Storms River to Mossel Bay again; More bus stupidity; Unexpected friends in Mossel Bay

We arrived back in Mossel Bay after a sleepless night in Storms River waiting for a bus that never stopped. Chris, the nice Englishman who gave us a ride to Mossel Bay from Storms River, dropped us off right downtown. We were happy to be back in Mossel Bay - it was a decent-sized town and we knew that the buses actually stopped there so it would be possible to get back to Cape Town, but more than that it was a place that we knew and liked, and where we had friends. More friends than we knew, as it happened. Sheryl was in the line for bus tickets at the Shoprite supermarket, trying to get a refund for the tickets we’d paid for but never been able to use, and was told that she needed to go to the other end of town to a different agent. She vented at the clerk a little, and a nice lady behind her asked her if she wanted a ride, because she was going that way anyway. Sheryl said yes and thank you without a second’s hesitation. Larissa turned out to be incredibly nice. She worked at the Nestle plant right near Mossel Bay’s bus stop (making baby food, sadly, not chocolate) and was heading back with a co-worker at the end of her lunch break. I think she must have taken a very long lunch break because after her friend dropped us all off at the ticket agent, she stayed and chatted with me for ages while Sheryl was inside fighting. We talked all about our trip and how she wants to travel, and how Nestle is putting her through university to study chemistry but how she really wants to work in the petrochemical industry instead. She was super, and even after she had to go back to work she called us to find out how it had worked out. We invited her out for ice cream that night, but didn’t hear from her afterward. She has our contact details, so I just have to add her to the list of people I hope get in touch someday.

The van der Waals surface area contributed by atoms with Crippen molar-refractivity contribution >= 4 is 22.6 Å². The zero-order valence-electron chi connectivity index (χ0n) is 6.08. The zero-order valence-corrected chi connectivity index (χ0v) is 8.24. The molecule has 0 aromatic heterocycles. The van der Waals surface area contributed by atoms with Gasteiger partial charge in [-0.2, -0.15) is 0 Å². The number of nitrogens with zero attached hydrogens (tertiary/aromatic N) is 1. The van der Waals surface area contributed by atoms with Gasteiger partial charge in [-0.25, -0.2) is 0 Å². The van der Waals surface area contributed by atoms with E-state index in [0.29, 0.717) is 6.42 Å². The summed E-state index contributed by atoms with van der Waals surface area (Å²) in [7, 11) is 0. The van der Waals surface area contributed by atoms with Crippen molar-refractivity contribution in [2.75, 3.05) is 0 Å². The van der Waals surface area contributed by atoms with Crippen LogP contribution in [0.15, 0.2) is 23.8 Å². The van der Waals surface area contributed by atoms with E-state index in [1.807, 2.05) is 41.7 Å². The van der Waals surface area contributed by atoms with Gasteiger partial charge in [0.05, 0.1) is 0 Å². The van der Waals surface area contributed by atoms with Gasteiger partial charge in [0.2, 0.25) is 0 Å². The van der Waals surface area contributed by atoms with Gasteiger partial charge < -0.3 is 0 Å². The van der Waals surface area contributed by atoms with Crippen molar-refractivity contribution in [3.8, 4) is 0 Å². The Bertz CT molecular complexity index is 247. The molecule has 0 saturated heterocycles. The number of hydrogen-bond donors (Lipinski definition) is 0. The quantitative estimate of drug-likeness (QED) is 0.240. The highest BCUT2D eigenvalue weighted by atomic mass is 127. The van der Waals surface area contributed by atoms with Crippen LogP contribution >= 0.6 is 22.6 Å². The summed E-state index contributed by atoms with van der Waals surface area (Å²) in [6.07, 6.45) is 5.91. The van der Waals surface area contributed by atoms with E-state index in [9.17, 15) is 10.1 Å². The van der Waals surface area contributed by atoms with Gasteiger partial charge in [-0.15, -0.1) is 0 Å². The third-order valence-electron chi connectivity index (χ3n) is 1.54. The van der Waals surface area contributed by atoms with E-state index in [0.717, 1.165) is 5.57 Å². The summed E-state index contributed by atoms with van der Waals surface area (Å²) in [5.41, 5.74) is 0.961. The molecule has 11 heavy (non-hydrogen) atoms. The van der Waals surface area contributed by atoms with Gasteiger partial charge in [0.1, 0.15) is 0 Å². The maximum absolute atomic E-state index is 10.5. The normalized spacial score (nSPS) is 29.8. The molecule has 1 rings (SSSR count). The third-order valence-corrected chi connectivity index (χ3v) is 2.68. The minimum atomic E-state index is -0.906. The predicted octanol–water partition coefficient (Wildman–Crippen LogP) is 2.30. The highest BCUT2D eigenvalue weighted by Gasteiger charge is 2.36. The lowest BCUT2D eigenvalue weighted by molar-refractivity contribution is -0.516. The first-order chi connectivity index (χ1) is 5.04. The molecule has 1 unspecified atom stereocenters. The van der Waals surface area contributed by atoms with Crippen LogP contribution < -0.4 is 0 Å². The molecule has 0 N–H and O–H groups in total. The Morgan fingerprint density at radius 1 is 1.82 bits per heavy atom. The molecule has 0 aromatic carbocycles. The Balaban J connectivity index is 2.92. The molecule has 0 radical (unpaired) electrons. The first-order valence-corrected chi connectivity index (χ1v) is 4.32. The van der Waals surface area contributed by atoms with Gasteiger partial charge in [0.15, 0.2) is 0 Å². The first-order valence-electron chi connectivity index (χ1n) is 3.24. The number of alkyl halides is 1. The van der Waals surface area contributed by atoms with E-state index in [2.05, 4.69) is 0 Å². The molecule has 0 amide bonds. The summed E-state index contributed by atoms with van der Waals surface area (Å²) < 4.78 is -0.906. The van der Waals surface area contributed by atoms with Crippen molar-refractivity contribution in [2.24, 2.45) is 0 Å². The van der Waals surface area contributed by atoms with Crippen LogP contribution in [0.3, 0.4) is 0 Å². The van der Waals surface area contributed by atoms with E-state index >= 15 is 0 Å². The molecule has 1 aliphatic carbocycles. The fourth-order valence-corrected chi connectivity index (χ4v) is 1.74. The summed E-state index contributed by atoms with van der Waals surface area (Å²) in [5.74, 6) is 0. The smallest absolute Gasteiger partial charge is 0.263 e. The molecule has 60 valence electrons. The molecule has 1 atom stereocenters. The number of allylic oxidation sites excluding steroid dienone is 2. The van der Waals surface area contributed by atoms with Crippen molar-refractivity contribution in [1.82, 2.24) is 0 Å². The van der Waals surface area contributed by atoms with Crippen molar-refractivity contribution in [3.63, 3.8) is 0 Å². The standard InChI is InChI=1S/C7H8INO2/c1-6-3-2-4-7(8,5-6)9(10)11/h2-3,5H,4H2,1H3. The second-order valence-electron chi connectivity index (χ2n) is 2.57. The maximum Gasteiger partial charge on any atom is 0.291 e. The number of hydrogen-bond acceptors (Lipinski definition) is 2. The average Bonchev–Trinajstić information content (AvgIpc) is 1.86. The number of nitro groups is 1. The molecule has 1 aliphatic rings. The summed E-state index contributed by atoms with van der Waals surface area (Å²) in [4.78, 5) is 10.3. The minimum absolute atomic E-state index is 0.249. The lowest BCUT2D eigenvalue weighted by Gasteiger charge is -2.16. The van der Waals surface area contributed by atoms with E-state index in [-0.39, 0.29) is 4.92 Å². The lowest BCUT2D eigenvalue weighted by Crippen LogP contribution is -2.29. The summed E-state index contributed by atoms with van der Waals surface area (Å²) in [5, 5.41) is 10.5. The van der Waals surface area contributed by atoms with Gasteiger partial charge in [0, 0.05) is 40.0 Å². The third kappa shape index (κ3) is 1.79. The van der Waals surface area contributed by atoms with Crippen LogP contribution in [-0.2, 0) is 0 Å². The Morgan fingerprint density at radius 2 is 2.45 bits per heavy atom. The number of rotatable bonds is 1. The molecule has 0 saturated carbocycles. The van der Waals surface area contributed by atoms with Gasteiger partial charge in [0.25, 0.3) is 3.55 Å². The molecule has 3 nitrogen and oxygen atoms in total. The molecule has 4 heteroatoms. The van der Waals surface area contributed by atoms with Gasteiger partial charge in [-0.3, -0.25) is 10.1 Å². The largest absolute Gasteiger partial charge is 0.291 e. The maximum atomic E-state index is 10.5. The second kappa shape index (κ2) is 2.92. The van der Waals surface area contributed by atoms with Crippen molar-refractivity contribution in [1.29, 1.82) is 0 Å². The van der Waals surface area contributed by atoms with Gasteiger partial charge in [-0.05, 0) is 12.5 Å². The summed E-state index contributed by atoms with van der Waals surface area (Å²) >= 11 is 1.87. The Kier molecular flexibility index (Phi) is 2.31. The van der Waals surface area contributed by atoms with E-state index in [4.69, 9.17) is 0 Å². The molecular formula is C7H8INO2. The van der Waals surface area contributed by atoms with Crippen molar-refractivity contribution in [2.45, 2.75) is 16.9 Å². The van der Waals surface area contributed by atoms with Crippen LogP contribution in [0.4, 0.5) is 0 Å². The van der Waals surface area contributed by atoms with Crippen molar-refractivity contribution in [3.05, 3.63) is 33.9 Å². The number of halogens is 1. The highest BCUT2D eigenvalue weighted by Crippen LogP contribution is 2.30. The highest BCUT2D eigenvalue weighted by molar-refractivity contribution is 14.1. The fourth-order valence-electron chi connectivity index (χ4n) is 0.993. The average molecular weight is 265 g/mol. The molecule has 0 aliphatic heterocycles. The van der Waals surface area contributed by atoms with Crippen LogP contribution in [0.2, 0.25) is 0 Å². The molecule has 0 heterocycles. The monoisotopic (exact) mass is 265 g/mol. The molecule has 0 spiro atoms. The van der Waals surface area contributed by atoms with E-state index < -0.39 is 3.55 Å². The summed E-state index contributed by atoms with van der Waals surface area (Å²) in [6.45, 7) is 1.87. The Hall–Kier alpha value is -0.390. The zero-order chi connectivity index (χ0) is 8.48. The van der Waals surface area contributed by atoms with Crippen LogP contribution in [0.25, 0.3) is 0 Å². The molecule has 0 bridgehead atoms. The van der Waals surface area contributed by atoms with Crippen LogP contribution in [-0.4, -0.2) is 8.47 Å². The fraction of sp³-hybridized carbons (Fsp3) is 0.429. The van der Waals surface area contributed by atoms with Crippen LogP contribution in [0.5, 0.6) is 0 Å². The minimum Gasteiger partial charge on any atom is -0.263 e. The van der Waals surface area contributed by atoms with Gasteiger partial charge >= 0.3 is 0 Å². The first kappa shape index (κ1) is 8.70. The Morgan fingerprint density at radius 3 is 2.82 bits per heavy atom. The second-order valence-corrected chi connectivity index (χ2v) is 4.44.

How it worked out with the bus tickets, in short, was not at all. The agent in Mossel Bay was a horrible woman, actually. The whole back wall of the office was covered with a big mural of happy families on the bus - every single one of them white as a ghost. This was in direct contrast to the Cape Town office of the bus company itself, which is what we’ve come to think of as “normal” for South Africa (as if such an adjective could ever have meaning in this disturbing country) - that is, a perfectly mixed representation of all shades. She herself reflected the message of the mural, complaining to Sheryl after getting off the phone with the Cape Town office that it was no use trying to explain anything to the person she’d been talking to because he was (stage whisper) the wrong colour. One of the things that offends me most about the Afrikaaners here is the way that they assume that anyone white must be complicit in their bigotry and racism. In this case we had no choice but to swallow it, since we needed this woman’s help. She couldn’t help us in the end, but after some badgering from Sheryl, gave us the names of some people in Cape Town that she thought might be able to. We had to be satisfied with that and with buying tickets for the next day to get us back there. It was a victory of sorts.

We called the same hostel we’d stayed at before - they had space and they came to pick us up at the bus stop. We were both exhausted after the ordeal and as soon as we’d dropped our bags on the floor we fell over and slept for three hours. Ravenously hungry when we woke up at dinner-time, we took ourselves down to our friend Sandeep’s takeaway and told him and his wife Mano the whole sordid story. They commiserated, fed us, and Sandeep offered us a ride to the bus stop in the morning, which we were more than happy to accept. They’re good people, and we were lucky to have met them.

Chris Liberty - Dispatches from a Gentleman Adventurer
Being the internal dialog of a vagabond who chased his own tail across five continents for 4 years and 2 days from May 2008 to May 2012, in search of something that never really became clear.
This travelogue comprises 16,426 photographs and 402,515 words in 307 dispatches written from 335 places in 52 countries on 6 continents around the world.
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